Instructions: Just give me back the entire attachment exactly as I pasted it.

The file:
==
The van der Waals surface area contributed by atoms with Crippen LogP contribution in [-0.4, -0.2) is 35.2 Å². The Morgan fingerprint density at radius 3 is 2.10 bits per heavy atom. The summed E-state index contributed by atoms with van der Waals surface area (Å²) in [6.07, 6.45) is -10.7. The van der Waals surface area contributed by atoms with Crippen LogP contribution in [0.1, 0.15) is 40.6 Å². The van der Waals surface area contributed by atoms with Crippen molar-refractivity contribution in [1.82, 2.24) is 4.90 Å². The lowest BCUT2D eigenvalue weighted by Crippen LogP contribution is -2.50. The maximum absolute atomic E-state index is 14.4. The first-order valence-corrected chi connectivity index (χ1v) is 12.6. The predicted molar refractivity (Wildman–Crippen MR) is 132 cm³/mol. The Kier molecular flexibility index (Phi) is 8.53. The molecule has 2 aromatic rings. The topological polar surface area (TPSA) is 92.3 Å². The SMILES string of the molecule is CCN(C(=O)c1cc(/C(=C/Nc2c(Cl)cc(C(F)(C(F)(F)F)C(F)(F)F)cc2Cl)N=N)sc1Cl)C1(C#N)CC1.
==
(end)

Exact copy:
The van der Waals surface area contributed by atoms with Crippen LogP contribution in [-0.4, -0.2) is 35.2 Å². The Morgan fingerprint density at radius 3 is 2.10 bits per heavy atom. The summed E-state index contributed by atoms with van der Waals surface area (Å²) in [6.07, 6.45) is -10.7. The van der Waals surface area contributed by atoms with Crippen LogP contribution in [0.1, 0.15) is 40.6 Å². The van der Waals surface area contributed by atoms with Crippen molar-refractivity contribution in [1.82, 2.24) is 4.90 Å². The lowest BCUT2D eigenvalue weighted by Crippen LogP contribution is -2.50. The maximum absolute atomic E-state index is 14.4. The first-order valence-corrected chi connectivity index (χ1v) is 12.6. The predicted molar refractivity (Wildman–Crippen MR) is 132 cm³/mol. The Kier molecular flexibility index (Phi) is 8.53. The molecule has 2 aromatic rings. The topological polar surface area (TPSA) is 92.3 Å². The SMILES string of the molecule is CCN(C(=O)c1cc(/C(=C/Nc2c(Cl)cc(C(F)(C(F)(F)F)C(F)(F)F)cc2Cl)N=N)sc1Cl)C1(C#N)CC1.